It might be happening right now for you and it’ll probably happen again in the future. It doesn’t mean that you failed or that you did something wrong. Like I said before, we can’t predict with any certainty what will happen in the future. So changing and being able to adapt to your circumstances is just part of life. This goes directly, I think, to advisors and financial planners, but it really does apply to almost any… Pretty much every relationship that you’ll have in life. Trying to deliver 100% certainty really destroys any amount of trust between you and the other person. Since we all know that no one can predict the future with absolute certainty, trying to project 100% certainty that you know what’s going to happen in the future just communicates to the other person that they can’t trust what you’re telling them because at the base level, they know you can’t predict the future. I can’t predict the future, so he’s being dishonest with me. How can I trust what he’s saying right now?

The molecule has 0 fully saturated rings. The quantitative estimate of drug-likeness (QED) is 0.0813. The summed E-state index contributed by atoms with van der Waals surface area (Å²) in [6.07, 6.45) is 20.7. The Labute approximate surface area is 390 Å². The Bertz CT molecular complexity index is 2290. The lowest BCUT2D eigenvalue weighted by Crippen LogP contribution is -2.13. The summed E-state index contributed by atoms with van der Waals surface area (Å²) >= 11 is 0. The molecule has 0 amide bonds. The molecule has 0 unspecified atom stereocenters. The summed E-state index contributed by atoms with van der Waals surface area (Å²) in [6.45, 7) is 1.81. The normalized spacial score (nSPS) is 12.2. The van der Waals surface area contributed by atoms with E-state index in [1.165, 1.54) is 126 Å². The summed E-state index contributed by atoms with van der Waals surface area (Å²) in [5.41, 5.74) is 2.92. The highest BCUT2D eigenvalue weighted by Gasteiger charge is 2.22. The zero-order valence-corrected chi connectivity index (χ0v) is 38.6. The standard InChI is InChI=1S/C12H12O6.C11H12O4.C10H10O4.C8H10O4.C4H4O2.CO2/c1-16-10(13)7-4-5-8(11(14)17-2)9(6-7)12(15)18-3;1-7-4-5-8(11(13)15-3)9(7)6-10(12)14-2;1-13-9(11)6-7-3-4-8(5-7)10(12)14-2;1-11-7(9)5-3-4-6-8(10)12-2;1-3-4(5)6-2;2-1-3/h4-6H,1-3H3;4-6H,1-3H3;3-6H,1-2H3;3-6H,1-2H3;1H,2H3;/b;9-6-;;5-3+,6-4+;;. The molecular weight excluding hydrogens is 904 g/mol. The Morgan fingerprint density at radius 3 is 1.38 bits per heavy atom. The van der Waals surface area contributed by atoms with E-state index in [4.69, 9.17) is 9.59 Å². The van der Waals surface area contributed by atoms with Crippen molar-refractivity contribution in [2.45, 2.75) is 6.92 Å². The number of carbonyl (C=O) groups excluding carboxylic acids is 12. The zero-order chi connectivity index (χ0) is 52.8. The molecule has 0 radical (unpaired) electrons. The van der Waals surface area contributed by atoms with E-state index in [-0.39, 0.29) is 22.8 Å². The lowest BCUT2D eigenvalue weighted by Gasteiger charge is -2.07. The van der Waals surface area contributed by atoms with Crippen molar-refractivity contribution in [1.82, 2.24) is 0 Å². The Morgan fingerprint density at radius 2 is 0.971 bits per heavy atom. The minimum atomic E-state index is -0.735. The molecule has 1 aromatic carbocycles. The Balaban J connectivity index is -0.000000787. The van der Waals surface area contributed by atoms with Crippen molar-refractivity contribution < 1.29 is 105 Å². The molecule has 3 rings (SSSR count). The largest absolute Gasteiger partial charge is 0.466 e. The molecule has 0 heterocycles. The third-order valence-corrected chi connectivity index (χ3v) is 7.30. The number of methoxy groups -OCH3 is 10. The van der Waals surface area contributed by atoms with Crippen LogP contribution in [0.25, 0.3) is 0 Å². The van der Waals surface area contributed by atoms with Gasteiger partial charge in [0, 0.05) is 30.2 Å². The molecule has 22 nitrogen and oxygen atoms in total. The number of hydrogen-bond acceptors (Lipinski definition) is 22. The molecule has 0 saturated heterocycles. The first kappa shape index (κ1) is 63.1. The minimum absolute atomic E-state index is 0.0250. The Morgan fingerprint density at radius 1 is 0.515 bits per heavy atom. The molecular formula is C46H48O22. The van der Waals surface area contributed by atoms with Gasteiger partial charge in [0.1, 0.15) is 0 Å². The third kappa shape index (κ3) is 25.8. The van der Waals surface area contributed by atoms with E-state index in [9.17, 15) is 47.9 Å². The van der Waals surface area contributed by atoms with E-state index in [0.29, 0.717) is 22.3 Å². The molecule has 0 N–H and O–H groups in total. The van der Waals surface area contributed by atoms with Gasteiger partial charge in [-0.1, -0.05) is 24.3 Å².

That goes especially for financial planners, but that just goes the same thing between a parent and a child, a brother and a sister, between you and a significant other. It really works for any relationship. So kind of piggybacking off that, it’s okay to say that you’re unsure and nervous about what’s going on. That’s what we’re all feeling. We’re all going through this together and it’s okay to communicate that, but there’s a difference that they noted between being honest about what you’re feeling and projecting our anxieties onto others. It’s the difference between acknowledging your fears and outright panicking. It’s comforting in a sense to hear someone say, “Yeah, it’s scary what’s going on right now. I feel it. I know you feel it, but here’s what we know. Here’s what we can do. Where can we go from here? Let’s acknowledge that everything is uncomfortable right now and that things are uncertain, but what can we control and how can we be stronger getting through this?”